Paper #2- King Solomon’s Mines
The portrayal of science vs. witchcraft and superstition as seen in King Solomon’s Mines is that Science is demonstrated to be superior to superstition in the book. However, just like many ancient legends and fairy tales, the “feminine” can be used for both good and evil. Gagool is obviously the evil side of femininity. The white men overcome the terror of Gagool and impress the Kukuana people through science in various instances. When the Kukuana people seek a sign indicating that the white men and their magic endorse Umbopa as Ignosi, their missing king, Good hatches a plan, executed primarily by Quatermain to use a convenient lunar eclipse as a sign of their power. Good, has an almanac handy and is able to pinpoint the exact same time of the eclipse.
The white men’s weapons are superior to the spears and throwing knives of the Kukuanas, and when discussing their effectiveness Quatermain couches their power in magical terms. He goes so far as to place a curse on his gift of a Winchester rifle to Twala, stating that it’s power will backfire on the user if fired at a human being. Twala apparently believes this so he does not attempt to use the weapon to succeed the battle for his throne. Alike though not identical, even as Gagool keeps her knowledge secret and reveals bits of it only in cryptic terms, the white men readily discern that her knowledge of an invisible passage into the treasure chamber is a simple matter of discovering the locking mechanism of the stone door, and when they are trapped within the chamber their understanding of airflow and architecture allows them to defeat Gagool’s intended doom.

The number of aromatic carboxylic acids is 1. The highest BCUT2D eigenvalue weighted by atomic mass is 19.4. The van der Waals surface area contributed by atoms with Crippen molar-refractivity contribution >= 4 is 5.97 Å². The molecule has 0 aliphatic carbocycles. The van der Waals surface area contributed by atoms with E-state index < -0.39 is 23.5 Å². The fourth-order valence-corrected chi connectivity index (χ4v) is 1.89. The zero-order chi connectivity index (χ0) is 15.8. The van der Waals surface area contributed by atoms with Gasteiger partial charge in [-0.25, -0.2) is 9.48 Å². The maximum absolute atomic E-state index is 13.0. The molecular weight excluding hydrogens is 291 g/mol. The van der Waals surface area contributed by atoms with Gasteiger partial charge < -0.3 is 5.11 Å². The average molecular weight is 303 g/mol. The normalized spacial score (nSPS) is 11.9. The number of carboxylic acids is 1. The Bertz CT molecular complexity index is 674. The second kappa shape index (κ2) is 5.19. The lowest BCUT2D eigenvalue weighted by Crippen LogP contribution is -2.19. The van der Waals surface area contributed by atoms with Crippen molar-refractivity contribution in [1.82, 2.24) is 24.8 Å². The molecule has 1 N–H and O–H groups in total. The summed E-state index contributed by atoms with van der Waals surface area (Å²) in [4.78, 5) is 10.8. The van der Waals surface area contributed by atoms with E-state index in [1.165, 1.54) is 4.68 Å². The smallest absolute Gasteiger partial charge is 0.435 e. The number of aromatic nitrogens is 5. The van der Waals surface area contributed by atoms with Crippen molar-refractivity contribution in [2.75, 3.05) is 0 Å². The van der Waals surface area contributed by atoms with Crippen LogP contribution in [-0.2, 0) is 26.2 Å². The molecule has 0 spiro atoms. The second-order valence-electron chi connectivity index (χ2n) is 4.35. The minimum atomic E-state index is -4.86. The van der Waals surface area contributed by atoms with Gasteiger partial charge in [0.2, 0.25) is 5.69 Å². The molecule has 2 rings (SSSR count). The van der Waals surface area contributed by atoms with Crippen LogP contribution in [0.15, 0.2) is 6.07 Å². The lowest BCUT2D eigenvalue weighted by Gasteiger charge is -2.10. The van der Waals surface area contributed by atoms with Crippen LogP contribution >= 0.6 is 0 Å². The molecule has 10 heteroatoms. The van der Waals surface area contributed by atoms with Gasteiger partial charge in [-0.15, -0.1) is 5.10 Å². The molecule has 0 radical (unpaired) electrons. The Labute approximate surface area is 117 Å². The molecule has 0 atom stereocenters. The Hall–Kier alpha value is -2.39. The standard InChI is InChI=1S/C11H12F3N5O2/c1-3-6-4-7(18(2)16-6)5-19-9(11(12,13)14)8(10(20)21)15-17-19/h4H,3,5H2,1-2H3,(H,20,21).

The Natives are also described as superstitious people, ignorant of European technology. Quartermain gives his extra luggage to an old man before they travel through the desert. The old man is described as an “old thief, a savage whose greedy eyes I could see gloating over the weapons.” In...
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